I’ve met several talented interaction designers and new media artists who have to accept jobs they are not exactly thrilled about in order to be able to “work on their own stuff” in their leisure time. Fortunately i’ve also met creative practionners who were brave enough to set up their own practice and do not look back. David Kousemaker, Thomas de Bruin and Tim Olden from the interaction design collective Blendid are three of them. They met at the HKU (Utrecht School of the Arts) and over the past few years they have cooperated on a number of projects about experimental interfaces.
Among the works of the Amsterdam-based studio is Demor, an immersive outdoor game experience for visually impaired children; Robotract, an augmented reality game; TouchMe, an interactive installation that allows the public to leave a personal imprint in the public space. Experimenting with the whole body of a dancer as an input device they also created the Mocap Performance.
You set up a company right after having graduated. That’s a very bold move. Did you do it because you felt there was a need on the market for the works you develop or was it because there wasn’t much alternative: you think you wouldn’t have found a job interesting enough?
In our graduation year we considered our future options, it seemed pretty hard to imagine landing a job out in the real world that would allow for the kind of experimentation we value. Because of our shared interest in connecting the digital with the everyday reality it seemed like a good idea to combine our skills. We figured that Blendid would help us to develop our own ideas and that this format would allow us to work in both commercial and autonomous contexts.
Any advice for young creative who would like to start their own business right after school?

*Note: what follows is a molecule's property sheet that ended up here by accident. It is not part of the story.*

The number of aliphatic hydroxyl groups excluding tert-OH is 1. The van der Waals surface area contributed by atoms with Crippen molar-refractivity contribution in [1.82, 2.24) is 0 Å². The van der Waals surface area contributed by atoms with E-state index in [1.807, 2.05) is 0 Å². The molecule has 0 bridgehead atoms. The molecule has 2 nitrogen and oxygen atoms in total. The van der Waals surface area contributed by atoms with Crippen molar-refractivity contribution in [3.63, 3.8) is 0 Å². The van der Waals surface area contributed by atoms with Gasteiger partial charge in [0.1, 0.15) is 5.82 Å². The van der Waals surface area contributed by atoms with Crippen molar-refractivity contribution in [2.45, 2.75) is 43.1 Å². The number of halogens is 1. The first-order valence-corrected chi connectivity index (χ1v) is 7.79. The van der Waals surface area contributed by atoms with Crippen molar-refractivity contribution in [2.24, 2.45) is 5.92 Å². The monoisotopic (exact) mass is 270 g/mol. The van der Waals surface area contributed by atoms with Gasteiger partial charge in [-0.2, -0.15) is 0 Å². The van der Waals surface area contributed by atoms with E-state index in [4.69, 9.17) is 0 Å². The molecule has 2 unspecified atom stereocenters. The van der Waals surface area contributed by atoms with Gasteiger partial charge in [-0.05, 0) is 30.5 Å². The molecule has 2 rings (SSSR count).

It is very tempting to set up a business after you graduate as it seems like a good way to live of your creativity without having to deal with someone who tells you what to do. For some this might be exactly how it turns out but there are some drawbacks to be aware of too. Starting a business means spending a lot of time on non creative stuff. Getting to know rules and regulations that you, as a creative person, might not have any interest in.
Having to deal with finding costumers and setting up an office can be a drag sometimes, but in the end, if this is what enables you to do the kind of work you enjoy, it is definitely worth it.
How many opportunities does The Netherlands offer to young creatives? Do you feel limited by the size of your country? Or does it make it easier to get noticed?
The Netherlands currently has quite a few initiatives to stimulate the creative industry. So far these initiatives haven’t yet translated into any concrete support for Blendid but we hope that will change. Right now we are noticing a growing interest for our expertise from the commercial sector that should lead to some interesting projects. Size wise, Holland might be small, but so far this has not been a limiting factor. We try to make our message as international as possible anyway.
As you write in your “about us” page, so far your “approach has led to a diverse collection of work that cannot easily be boxed into a single category.” What drives such variety: do you get bored with one technology once you’ve explored it, are you just too curious and want to try everything or is it because you are/were three individuals which each have their own interest?
The main reason for the diverse nature of our work has to be our wide interest.